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What 18th Century Pirates Can Teach Us About Management

Treasure_in_the_Moonlight-1We’ve written four books about business management, the latest being The Pocket Small Business Owner’s Guide to Business Plans. This year our novel Treasure in the Moonlight was released, a suspenseful adventure blending a contemporary treasure hunt with 18th century pirate lore.

While researching the novel, we discovered that pirate captains, just like modern-day CEOs, employed time-tested management techniques that made them successful. The buccaneers defined success as capturing more treasure than competitors (maximizing ROI), building a cohesive, well-trained crew (maximizing productivity) and of course avoiding being captured by the Royal Navy and hanged (voted out by the Board of Directors).

One of the reason pirate captains are underrated as managers is that they didn’t record their management principles on paper because their lives were often cut short. Captain Edward Teach, aka Blackbeard, for example was reputed to be working on his own business motivational book tentatively titled, “Who Moved My Doubloons?” but tragically before he could finish it he got his head cut off during a battle aboard ship.

View the Crew as Stakeholders
The CEO of a pirate ship, the Captain, was granted broad powers during battle situations, but on day-to-day matters regarding the operation of the ship, was expected to follow the wishes of the majority of the crew. According to the book General History of the Pirates, on famous pirate Bartholomew “Black Bart” Roberts’ ship, “Every man has a vote in affairs of moment; has equal title to the fresh provisions, or strong liquors, at any time seized…”

The captain was elected by the crew and could be removed if they weren’t satisfied with his performance. Every crew member was deemed to have a stake in the success of the voyage.

Before the voyage a code of conduct for the enterprise was drawn up during a council made up of the pirates, and each crewmember was bound to obey it. This system encouraged team spirit and loyalty among the crewmembers.

Imagine it’s your first day at a corporate job and the CEO asks your opinion of the company’s code of conduct. You’d probably faint.

Make Sure Compensation for the Voyage is Fair and Spelled Out
Pirate ship compensation was heavily incentive-based. “No prey, no pay,” the system was called.
On one ship, as quoted in the book Under the Black Flag, the formula was: “The captain and quartermaster to receive two shares of a prize; the master, boatswain, and gunner, one share and a half, and other officers one and a quarter.” Each crewmember received a specified share as well. Everyone knew what share they would earn. Since these compensation formulas were not secret, resentment of them by the crew was minimized. No top-secret “salary grades” for the brethren of the coast.

Beware Competitors Sailing Under False Colors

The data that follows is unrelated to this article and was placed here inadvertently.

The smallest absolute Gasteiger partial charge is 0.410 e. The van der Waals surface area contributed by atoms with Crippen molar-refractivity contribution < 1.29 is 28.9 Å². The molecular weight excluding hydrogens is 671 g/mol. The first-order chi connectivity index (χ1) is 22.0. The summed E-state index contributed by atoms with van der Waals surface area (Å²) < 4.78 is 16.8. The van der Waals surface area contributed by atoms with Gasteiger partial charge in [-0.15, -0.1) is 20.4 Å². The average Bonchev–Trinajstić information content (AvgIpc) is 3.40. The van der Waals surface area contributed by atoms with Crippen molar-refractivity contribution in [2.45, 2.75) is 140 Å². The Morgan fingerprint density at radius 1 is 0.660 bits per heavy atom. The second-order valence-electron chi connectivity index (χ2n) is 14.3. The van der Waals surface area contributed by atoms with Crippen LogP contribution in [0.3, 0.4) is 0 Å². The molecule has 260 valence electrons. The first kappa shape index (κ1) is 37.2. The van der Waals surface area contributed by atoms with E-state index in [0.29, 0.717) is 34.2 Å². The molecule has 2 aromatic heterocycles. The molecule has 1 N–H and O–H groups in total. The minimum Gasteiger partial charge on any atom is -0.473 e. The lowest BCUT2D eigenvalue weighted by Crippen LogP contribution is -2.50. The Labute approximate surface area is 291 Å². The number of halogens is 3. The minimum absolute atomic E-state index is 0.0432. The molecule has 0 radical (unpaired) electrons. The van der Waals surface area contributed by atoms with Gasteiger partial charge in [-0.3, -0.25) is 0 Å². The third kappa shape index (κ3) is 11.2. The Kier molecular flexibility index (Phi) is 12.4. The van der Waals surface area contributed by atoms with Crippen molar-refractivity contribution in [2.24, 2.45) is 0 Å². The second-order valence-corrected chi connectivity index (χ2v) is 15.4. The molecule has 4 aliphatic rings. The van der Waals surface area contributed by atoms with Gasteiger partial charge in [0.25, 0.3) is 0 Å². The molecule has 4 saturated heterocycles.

When approaching another ship at sea, pirate captains would often fly the flag of a friendly nation rather than their signature pirate flag. The unsuspecting ship would let them approach, and the pirates would attack. We’ve seen this in business when a company seeks a joint venture arrangement but really just wants to pirate your customers or your intellectual property. Savvy captains of the era would not trust these false colors and kept their crew on alert for a possible battle whenever they encountered an unknown vessel.

Make Sure Independent Contractors Don’t Exceed Their Authority
Letters of Marque were licenses issued by Royal Authority, and sometimes by authority of the Colonial governors. These allowed a privately owned ship to hunt down and plunder the ships of enemy nations without any consequences or punishment. These ships were referred to as privateers, not pirates. The Letters of Marque spelled out what these privateers were allowed to do, and what actions were out-of-bounds.

Having privateers effectively gave a nation additional global naval power, in other words, expanded their distribution channels.

The danger for the official issuing the Letters was that their “independent contractors” would lose their moral compass and attack the wrong ship, which could be interpreted as an act of war by the country that ship was from.

This problem often occurred because the official couldn’t possibly supervise an independent contractor that was sailing on the other side of the world.

Take Care of Crew Members Who Suffer on the Job Injuries
Pirates had their own early form of health insurance, and would generously provide for members of their crew who sustained injuries. One ship’s policy was very specific about how much each disability was worth, as quoted in Under the Black Flag: “600 pieces of eight for losing your right arm, left leg 400 pieces of eight, loss of finger 100 pieces of eight.”

A great thing about the pirate private health insurance program (PPHI) was that it was available from the moment the ship sailed, not just during a vague “open enrollment period.” The pirate captains were careful to keep their promise to the crew. As one captain said, “If ye likes yer plan, ye can keeps yer plan.” Captains who broke that promise might find themselves marooned.

 

Brian Hill and Dee Power are co-founders of Profit Dynamics Inc., a consulting firm that has been helping business owners plan their companies and write their business plans since 1997. They are the authors of “Inside Secrets to Venture Capital,” “Attracting Capital from Angels,” and “The Pocket Small Business Owner’s Guide to Business Plans.”
Their website is www.capital-connection.com.

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